Tuesday, July 31, 2007

Coffee Chalk

Hi Knitters,
This morning my daughter and I did some sidewalk chalk art along with my cup of coffee. What a beautiful morning, a summer dream.
I drew my obligatory polka dot flower. My kids always ask me to draw the same things. Isn't that silly? Kids like to do the same things over and over again. I always find that interesting. It must bring comfort.
Here is a crazy artist at work. Look at that extension and the passion. She loves to make things this girl.This is her masterpiece. A duck and an apple tree together at last. I am loving the proportions.
A satisfied brow smudged with chalk remnants is a good sign.
She requested this shot of her pulling an apple from the tree. What would I do without her?
Okay, here is a new project I started this morning. Note my extremely organized pattern writing technique complete with arrows and frog post-its. Oy. Why do I do this to myself?
This is a freshly felted (or is it fulled?) sweater from my washer. I see so many possibilities.
A pillow, maybe? I'll keep you posted.
The second monster hat is underway. Look what mama got yesterday! I'm pretty excited about my new ipod nano. I had an ipod mini that was not working well at all. It had been dropped one too many times. I am checking out audiobooks to load up right now. Any suggestions?
Have a super Tuesday.
best, susie

Friday, July 27, 2007

Gnome Sweet Gnome

Hi Knitters,
Meet the newest addition to our little family. I finished this Alan Dart Yuletide Gnome early this morning after receiving the beard yarn yesterday afternoon. The pattern is from the Simply Knitting's Big Book of Family Knits.
It was a fun knit and pretty quick but it is all of that seaming that gets you in the end. I think I will make another gnome or two but I will be making these in the round from now on. It just seems like there is so much work to do after the knitting when you knit flat like that.
I made the gnome in Cascade 220. I used a very light shade of pink for the face and nose.
The beard is made from Foxy by Sirdar. The gnome is knit on US size 3 needles and the beard is knit on US size 10 needles. Boy, is that fur stuff not fun to knit with. Yucky but worth it
The hat is the best. To make it take the squiggly shape at the top you pin it into the form you like and then you spray it with hairspray. I put a towel over a pillow and pinned down the point and then I let loose with the Aquanet. That was pretty fun and a new experience. I waited until it was completely dry before taking out the pins.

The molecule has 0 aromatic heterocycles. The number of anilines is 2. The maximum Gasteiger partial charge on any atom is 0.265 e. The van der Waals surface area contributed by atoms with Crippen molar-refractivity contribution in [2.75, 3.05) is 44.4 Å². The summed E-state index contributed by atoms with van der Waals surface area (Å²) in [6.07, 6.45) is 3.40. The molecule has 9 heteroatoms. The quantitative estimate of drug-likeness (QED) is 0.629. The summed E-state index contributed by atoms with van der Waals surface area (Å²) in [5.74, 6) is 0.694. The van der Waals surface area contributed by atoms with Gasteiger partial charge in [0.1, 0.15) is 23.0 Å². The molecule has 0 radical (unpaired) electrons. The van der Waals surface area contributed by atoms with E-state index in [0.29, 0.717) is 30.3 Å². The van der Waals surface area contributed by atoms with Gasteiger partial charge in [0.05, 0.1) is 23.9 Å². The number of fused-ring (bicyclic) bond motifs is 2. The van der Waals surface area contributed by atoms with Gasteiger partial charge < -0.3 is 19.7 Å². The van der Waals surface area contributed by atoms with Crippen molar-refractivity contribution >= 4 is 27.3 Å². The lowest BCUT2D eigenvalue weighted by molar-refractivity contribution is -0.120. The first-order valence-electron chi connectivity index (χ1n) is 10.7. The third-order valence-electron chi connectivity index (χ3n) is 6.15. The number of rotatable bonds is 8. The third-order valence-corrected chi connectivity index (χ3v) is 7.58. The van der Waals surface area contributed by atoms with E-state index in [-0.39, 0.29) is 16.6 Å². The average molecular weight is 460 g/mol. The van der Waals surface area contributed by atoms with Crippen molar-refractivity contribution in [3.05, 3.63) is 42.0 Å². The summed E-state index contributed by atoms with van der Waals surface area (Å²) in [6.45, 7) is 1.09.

See, you always learn something new with every project, even when you have been knitting forever. I never would have thought of the hairspray trick but now I am thinking about how I am going to use that Aquanet in future projects.
Alan Dart has many toy designs, not just gnomes. It is worth checking out his patterns if you get the chance. I googled him to see if he has a website of his own but I couldn't find anything. If you know of one please let me know.
He's as cute from back as from the front. I hate it when my beard gets stuck on bark like that.
The beard and hat I attached with needle and thread.
I love that there are no eyes. Perfect. The beard is really too good. I had to spend some time picking out the strands for the beard to look right. That yarn is tough I tell you. I put the purl side facing out. I thought the strands showed better on the purl side.
Lovin' the gnome!
This morning I read the article about the Old Guard in the 25th anniversary issue of Vogue Knitting. I loved this article so much I can't even tell you. Trisha Malcolm interviewed Kaffe Fassett, Alice Starmore, Meg Swansen and Mari Lynn Patrick and it was wonderful. I admire these knitters/authors/designers/artists. They have such rich knitting history and experience to draw from. Can you imagine the completed projects between this group? Mind blowing. Their take on knitting issues old and new is so interesting to read. If you get a chance take a look at this article. We don't get to hear from these people enough. There is also an article on the New Guard, Vickie Howell, Shannon Oakey, Stephanie Pearl-McPhee, and Deb Stoller. That's fun to read too. What a great edition of VK!

Wednesday, July 25, 2007

Monster Love

Hi Knitters,
The Monster Hat is a success. I ordered the kit here. The designer is Insubordiknit. She needle felted the monster and the yarn is her original hand spun. It is beautiful yarn. (Sorry about that weird cord sticking out on my neck. What's a 42 year old to do? Just keep your eyes on the hat.)